Politicians get the damnedest cravings. In San Francisco for a fund-raiser last month, President Obama made a stop in Chinatown to score dim sum takeout. In Memphis, Rick Santorum devoured ribs for the cameras, and Newt Gingrich took a few public licks of Moose Tracks ice cream in Muscatine, Iowa. Mitt Romney, meanwhile, now has a taste for grits.
Campaigning in the South ahead of Tuesday’s Mississippi and Alabama primaries, the Republican frontrunner came clean last week about his conversion. "I'm learning to say 'y'all' and I like grits,” Romney told a crowd in Pascagoula, Mississippi, last Wednesday. A day later, he told his audience in Jackson, Mississippi, “I got started right this morning with a biscuit and some cheesy grits. ... Delicious.”
A headline in The Atlantic Wire called Romney’s new taste for grits his “Southern pander.” Not surprisingly, commenters on the pro–Ron Paul site Daily Paul were just as skeptical. DiggyMo sniffed scandal, raising the specter of Gritsgate: “Where are the pictures of Romney eating 'grits'?" Another, meekandmild, seemed to be advocating a little grits-flinging direct action: “People in the deep south go to a Romney rally and take a bowl of Grits with you.”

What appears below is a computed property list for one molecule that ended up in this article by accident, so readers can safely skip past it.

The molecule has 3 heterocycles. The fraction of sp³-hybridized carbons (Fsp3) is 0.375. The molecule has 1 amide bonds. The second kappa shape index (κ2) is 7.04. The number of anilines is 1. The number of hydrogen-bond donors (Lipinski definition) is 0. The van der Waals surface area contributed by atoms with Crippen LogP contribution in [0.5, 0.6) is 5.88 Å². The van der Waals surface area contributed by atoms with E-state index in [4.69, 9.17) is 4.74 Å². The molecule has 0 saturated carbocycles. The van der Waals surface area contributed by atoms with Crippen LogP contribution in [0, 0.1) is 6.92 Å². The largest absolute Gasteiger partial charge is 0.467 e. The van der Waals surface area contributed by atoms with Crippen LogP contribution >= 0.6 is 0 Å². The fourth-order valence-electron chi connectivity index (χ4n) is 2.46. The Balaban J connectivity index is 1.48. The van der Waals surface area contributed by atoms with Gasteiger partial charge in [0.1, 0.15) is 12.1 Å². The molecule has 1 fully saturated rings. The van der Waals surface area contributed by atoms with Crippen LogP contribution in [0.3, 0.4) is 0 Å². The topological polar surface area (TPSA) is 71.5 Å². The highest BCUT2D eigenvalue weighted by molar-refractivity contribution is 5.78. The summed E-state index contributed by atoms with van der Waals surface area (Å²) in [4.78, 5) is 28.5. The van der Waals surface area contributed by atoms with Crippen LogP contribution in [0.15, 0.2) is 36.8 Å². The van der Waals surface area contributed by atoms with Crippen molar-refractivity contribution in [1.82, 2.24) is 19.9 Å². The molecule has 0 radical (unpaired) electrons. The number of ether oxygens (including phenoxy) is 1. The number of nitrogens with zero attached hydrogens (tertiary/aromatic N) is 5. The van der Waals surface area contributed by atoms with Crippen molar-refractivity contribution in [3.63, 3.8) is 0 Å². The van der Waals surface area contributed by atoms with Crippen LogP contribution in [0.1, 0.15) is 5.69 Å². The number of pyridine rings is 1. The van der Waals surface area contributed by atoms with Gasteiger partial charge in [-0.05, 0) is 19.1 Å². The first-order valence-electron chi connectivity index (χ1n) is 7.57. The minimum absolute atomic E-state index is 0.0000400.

And rp4pres, tacitly noting that Romney’s from Massachusetts, took the candidate’s shoutouts as a cue to refight the Civil War, describing “pandering like that from a Northerner” as “fighting words.”
It’s true—grits are one of those foods that divides South from not-South as sure as a drawl. Joe Yonan, the Washington Post food and travel editor currently on leave in Maine to write books, says New Englanders are generally “horrified” by them. Yonan was born in Georgia, grew up in Texas, and moved to Boston in 1989. The trouble, he says, is that Northern grits are often so poorly made: Cooks fail to season them properly, or manage to make them pasty or lumpy.
And though grits in the South often contain cheese, one thing Southerners never do is call them—as Romney did—“cheesy grits.” They’re “cheese grits.” Always.
But can’t we all just get along? Emily Wallace, a food writer for the Independent Weekly in Durham, North Carolina, says grits are one of the few foods that transcend class, race, and politics: Every Southerner eats them. And they can be excellent anywhere—Wallace has even had awesome grits in Romney’s birth state of Michigan.
She doesn’t even care if Romney’s conversion to grits is recent, given new urgency by Southern nominating contests. “If Romney likes grits, that means at least we agree on one thing,” Wallace says.